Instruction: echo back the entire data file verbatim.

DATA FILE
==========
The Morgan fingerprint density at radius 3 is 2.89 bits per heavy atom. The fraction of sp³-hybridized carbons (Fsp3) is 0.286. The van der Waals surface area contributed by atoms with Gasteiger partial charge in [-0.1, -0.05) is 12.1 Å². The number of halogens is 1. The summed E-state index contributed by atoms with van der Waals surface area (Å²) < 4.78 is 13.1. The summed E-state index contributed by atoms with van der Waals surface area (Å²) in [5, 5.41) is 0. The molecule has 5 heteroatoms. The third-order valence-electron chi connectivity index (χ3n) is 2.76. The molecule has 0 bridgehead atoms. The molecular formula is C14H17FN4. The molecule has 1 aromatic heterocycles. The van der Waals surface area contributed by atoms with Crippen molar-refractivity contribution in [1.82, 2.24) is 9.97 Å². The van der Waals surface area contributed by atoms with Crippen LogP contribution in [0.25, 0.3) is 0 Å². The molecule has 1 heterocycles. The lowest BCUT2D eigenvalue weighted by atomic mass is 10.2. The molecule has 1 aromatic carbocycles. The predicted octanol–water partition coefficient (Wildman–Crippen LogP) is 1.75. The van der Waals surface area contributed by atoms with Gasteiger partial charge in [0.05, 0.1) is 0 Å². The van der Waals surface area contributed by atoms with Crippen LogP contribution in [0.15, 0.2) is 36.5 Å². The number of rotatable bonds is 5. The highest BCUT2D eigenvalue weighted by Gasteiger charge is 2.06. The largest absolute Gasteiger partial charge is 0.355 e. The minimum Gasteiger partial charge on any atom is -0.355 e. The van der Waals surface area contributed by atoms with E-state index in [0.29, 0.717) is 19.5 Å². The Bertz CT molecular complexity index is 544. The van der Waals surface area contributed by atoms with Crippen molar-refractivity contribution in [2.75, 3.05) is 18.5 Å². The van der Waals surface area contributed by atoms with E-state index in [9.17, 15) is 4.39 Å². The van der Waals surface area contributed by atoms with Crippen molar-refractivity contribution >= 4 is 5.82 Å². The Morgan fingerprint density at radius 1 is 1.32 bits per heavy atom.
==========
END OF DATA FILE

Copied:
The Morgan fingerprint density at radius 3 is 2.89 bits per heavy atom. The fraction of sp³-hybridized carbons (Fsp3) is 0.286. The van der Waals surface area contributed by atoms with Gasteiger partial charge in [-0.1, -0.05) is 12.1 Å². The number of halogens is 1. The summed E-state index contributed by atoms with van der Waals surface area (Å²) < 4.78 is 13.1. The summed E-state index contributed by atoms with van der Waals surface area (Å²) in [5, 5.41) is 0. The molecule has 5 heteroatoms. The third-order valence-electron chi connectivity index (χ3n) is 2.76. The molecule has 0 bridgehead atoms. The molecular formula is C14H17FN4. The molecule has 1 aromatic heterocycles. The van der Waals surface area contributed by atoms with Crippen molar-refractivity contribution in [1.82, 2.24) is 9.97 Å². The van der Waals surface area contributed by atoms with Crippen LogP contribution in [0.25, 0.3) is 0 Å². The molecule has 1 heterocycles. The lowest BCUT2D eigenvalue weighted by atomic mass is 10.2. The molecule has 1 aromatic carbocycles. The predicted octanol–water partition coefficient (Wildman–Crippen LogP) is 1.75. The van der Waals surface area contributed by atoms with Gasteiger partial charge in [0.05, 0.1) is 0 Å². The van der Waals surface area contributed by atoms with Crippen LogP contribution in [0.15, 0.2) is 36.5 Å². The number of rotatable bonds is 5. The highest BCUT2D eigenvalue weighted by Gasteiger charge is 2.06. The largest absolute Gasteiger partial charge is 0.355 e. The minimum Gasteiger partial charge on any atom is -0.355 e. The van der Waals surface area contributed by atoms with E-state index in [0.29, 0.717) is 19.5 Å². The Bertz CT molecular complexity index is 544. The van der Waals surface area contributed by atoms with Crippen molar-refractivity contribution in [2.75, 3.05) is 18.5 Å². The van der Waals surface area contributed by atoms with E-state index in [9.17, 15) is 4.39 Å². The van der Waals surface area contributed by atoms with Crippen molar-refractivity contribution >= 4 is 5.82 Å². The Morgan fingerprint density at radius 1 is 1.32 bits per heavy atom.